http://www.handgunlaw.us/documents/HandgunStandards2.pdf
    http://www.handgunlaw.us/documents/HandgunStandards3.pdf
    http://www.handgunlaw.us/documents/HandgunStandards4.pdf
     
  11. TMA17

    TMA17 Black Belt

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    Once on the force, it's easy to fall out of shape. Sitting in a car all day, lack of motivation etc. It can happen to all of us. That's a good point.

    Maybe a possible solution to some of the deficiencies in DT would be to create a condensed DT system based on MMA. A good 6 month dose of BJJ/MuayThai/Wrestling/Judo etc. With pressure testing. Without that pressure testing, you're not gaining much.

    MMA has proven that you need to be well rounded, and that goes for even street fights.

    I took a SD BJJ class a few weeks ago and the guy I was up against was heavy and out of shape. In a pure grappling match, he would kill me. In a real fight, I'm not so sure. He weighed 60 lbs more than me but was slow as hell. When he took me down there were times i could have striked with speed or gotten away because he was out of shape. Conditioning is definitely part of it.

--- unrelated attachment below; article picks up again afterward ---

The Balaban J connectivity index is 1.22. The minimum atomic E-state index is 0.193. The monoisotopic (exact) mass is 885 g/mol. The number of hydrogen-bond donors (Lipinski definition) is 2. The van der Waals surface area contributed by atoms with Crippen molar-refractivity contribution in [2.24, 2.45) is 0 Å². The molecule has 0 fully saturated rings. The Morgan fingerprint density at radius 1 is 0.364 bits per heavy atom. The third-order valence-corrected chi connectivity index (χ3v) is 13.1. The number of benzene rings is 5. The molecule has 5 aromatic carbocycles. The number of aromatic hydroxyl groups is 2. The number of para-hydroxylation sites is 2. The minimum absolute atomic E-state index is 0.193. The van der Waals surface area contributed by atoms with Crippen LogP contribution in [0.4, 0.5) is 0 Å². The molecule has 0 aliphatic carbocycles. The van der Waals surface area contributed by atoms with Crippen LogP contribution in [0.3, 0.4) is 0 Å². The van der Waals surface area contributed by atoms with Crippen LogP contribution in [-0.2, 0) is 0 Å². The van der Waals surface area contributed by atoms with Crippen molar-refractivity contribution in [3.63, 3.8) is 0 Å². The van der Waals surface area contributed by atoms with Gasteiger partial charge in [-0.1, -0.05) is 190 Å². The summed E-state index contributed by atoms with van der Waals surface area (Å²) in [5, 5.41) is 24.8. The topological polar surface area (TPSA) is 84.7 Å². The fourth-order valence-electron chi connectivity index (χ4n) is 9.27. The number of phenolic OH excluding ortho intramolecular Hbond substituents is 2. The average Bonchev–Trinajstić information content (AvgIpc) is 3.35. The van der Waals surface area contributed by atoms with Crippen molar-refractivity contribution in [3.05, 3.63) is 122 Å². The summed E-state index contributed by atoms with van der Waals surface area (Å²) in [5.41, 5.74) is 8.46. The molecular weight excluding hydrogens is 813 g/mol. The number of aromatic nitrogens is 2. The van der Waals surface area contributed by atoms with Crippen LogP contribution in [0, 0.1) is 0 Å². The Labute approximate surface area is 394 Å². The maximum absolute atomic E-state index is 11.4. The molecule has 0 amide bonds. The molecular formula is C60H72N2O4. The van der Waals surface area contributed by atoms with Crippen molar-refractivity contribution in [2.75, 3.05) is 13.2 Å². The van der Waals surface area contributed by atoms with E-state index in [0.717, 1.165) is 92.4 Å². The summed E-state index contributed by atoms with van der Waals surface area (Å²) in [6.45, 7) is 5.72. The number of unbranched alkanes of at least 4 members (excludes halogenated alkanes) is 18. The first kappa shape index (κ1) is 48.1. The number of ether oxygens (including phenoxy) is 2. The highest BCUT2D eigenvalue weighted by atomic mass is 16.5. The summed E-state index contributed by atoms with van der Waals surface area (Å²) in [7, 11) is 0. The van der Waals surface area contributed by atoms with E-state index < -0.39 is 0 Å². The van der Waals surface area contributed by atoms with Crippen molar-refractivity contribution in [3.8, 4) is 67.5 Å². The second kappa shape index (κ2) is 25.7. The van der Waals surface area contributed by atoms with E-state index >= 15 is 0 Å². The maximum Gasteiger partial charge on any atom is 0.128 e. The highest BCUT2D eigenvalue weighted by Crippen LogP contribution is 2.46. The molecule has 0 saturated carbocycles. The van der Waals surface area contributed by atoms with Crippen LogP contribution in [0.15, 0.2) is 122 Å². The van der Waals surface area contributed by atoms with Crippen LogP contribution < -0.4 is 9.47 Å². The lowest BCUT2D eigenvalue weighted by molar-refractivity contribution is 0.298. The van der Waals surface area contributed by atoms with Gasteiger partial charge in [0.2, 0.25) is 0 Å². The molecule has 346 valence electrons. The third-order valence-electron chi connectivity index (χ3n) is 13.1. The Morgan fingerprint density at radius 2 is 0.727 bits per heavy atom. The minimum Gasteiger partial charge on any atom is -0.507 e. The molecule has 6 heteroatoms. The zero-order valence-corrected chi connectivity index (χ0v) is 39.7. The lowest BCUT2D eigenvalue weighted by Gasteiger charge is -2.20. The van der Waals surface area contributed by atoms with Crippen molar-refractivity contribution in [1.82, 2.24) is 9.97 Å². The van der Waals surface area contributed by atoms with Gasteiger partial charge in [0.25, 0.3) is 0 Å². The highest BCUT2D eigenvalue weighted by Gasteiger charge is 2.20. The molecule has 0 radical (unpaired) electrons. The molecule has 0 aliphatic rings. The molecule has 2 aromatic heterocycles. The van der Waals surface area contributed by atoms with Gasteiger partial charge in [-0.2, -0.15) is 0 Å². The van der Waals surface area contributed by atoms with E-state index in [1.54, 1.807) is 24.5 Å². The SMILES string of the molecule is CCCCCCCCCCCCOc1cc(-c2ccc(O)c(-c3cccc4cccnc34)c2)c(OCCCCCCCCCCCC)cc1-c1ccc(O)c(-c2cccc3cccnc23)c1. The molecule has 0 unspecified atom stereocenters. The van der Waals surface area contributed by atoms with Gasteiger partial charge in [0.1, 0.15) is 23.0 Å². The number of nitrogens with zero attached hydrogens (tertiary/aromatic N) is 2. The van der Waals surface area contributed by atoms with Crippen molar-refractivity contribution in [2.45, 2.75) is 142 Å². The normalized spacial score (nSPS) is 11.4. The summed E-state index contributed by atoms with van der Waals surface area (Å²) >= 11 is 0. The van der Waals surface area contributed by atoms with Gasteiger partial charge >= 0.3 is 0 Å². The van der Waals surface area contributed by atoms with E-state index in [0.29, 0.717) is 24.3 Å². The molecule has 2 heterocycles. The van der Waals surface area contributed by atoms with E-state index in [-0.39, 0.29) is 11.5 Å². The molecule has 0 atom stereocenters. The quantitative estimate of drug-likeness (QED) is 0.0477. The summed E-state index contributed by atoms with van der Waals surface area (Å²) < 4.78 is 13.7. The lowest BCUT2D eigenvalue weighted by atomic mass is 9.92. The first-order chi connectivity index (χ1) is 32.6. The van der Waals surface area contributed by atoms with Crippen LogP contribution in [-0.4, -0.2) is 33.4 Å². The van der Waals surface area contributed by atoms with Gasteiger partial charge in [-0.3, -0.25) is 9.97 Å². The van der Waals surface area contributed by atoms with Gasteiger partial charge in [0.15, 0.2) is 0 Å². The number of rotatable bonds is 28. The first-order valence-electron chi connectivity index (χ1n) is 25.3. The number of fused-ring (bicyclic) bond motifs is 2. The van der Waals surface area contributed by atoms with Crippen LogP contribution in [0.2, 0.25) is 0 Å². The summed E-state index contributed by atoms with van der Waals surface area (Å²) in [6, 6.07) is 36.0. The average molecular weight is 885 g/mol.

12. jobo

    jobo Grandmaster

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    that's only partially true, faced with na out of shape police force our government introduced regular fitness tests, but then an equality back lash about age and gender discrimination set the level abismally low, at 5.1 on the bleep test,

    which means they a re capable of chasing down criminals at a gentle amble, what they are capable of doing if they ever catch one is unclear, but it's fair to say the arrest rate for elderly shop lifters on walking frames has improved no end
     
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  13. drop bear

    drop bear Sr. Grandmaster

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    You would look at the figures before DT training and after. And see if they had any effect at all on officer injuries or death or officer arrest success rate.
     
  14. Buka

    Buka Grandmaster

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    Police departments are similar to Martial Arts schools. They're all different.
     
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  15. drop bear

    drop bear Sr. Grandmaster

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    Not according to the evidence. They all arrest people and mostly don't die.
     
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  16. pdg

    pdg Senior Master

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    I'm not taking much notice of the firearms requirements differences, because I don't think it's particularly relevant to the "BJJ cop" subject.